In order to start a church in the countless Quechua communities in the Andes, it is necessary to have a Quechua contact that knows the people and language.  Like the jungle, it is necessary to meet with the president of the community to explain our purpose of entering their community and to get permission to do any kind of work.  We have not had this person up until now.  God brought us a man named Emilio to our church about 5 months ago.  His job was to be a representative of the Quechua communities, which entailed interceding between the government and finding supplies for the communities.  He has countless contacts throughout the Quechua communities and the people love him.  We told him the idea of starting a church in one of these communities where there is no church.  He liked the idea so we jumped in my truck early one morning and visited a few of these remote communities.  God opened the door for us in a big way.  One community has no church of any kind except for an abandoned Catholic "church."  After convincing them that we were not miners, who take advantage and destroy their communities, they were happy.  After talking for a long time, we are now invited back to the community.  The whole church will go to the this little pueblo called Okra on Christmas and spend the day with them, cooking food, eating paneton (Peruvian bread that is similar to a fruit cake), and hot chocolate.  We will get Christmas presents for the kids and bring some clothes and blankets.  This first day will be to build relationships, preach the gospel, and seek out a family or families that would be interested in studying the Bible.  If things go well, we will travel there once a week.  It takes several hours to drive to Okra from Cusco and most of it is on a dirt road.  This will increase our already overloaded schedule, which is why we need more missionaries.  Please come!  The video is our first trip to Okra.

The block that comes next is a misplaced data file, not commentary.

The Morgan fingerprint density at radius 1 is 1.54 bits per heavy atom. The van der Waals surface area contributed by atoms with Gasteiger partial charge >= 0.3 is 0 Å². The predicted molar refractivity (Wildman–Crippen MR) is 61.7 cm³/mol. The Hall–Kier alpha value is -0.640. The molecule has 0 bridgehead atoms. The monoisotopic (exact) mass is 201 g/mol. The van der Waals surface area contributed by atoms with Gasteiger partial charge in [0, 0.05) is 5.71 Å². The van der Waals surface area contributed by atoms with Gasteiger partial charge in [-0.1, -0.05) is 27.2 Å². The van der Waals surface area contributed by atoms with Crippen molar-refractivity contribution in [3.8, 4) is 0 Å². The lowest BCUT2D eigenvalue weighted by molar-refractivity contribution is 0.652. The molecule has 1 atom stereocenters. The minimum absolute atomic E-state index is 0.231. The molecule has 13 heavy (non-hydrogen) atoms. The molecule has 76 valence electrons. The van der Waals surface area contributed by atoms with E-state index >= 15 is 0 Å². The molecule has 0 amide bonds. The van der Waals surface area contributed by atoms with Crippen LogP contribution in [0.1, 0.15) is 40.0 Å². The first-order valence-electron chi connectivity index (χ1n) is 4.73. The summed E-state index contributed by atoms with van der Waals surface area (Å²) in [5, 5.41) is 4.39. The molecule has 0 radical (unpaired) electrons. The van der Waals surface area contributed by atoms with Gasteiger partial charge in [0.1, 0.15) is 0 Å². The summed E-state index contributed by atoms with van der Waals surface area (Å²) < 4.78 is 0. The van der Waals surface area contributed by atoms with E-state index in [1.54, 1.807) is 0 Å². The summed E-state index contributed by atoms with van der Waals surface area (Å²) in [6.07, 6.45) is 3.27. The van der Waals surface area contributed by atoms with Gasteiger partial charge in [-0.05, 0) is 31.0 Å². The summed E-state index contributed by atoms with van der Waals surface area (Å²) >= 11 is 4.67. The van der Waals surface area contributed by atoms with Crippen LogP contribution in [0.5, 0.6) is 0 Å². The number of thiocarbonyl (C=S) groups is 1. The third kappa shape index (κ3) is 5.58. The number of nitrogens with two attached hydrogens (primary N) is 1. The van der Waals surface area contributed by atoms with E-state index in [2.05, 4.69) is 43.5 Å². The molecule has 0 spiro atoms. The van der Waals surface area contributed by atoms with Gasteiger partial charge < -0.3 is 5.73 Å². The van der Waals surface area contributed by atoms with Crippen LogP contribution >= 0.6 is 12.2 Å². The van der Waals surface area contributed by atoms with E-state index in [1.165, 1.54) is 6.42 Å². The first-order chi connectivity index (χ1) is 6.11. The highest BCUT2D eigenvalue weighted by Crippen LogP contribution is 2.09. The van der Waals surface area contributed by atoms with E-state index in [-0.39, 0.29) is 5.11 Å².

Wednesday, September 18, 2013

The Burden and Need of Missions in Peru

After returning to Cusco after our last trip to the jungle and mountains, I have had a burden to share the need of missions in Peru.  The needs are tremendous here.  Pastors need training and accountability.  We are spread way to thin and cannot effectively disciple, mentor, and train pastors when we are so far away.  What we are doing now is similar to living in Montana and trying help a church plants in Seattle, WA and Casper, WY.  The pastors that we are working with want help and simple training like how a biblical church functions, the roles of men and women, basic doctrine, and countless other things.  Often we walk into a church and see many problems and we know the solutions but we are unable to help effectively because we are so far away.  We really believe that we must invest in these pastors by pouring everything into them; from teaching doctrine to modeling Christ-like behavior to demonstrating how a family should function.  These things cannot be done effectively by showing up for a week, four times a year.  We live here and find ourselves overwhelmed in trying to balance everything and be effective in our work.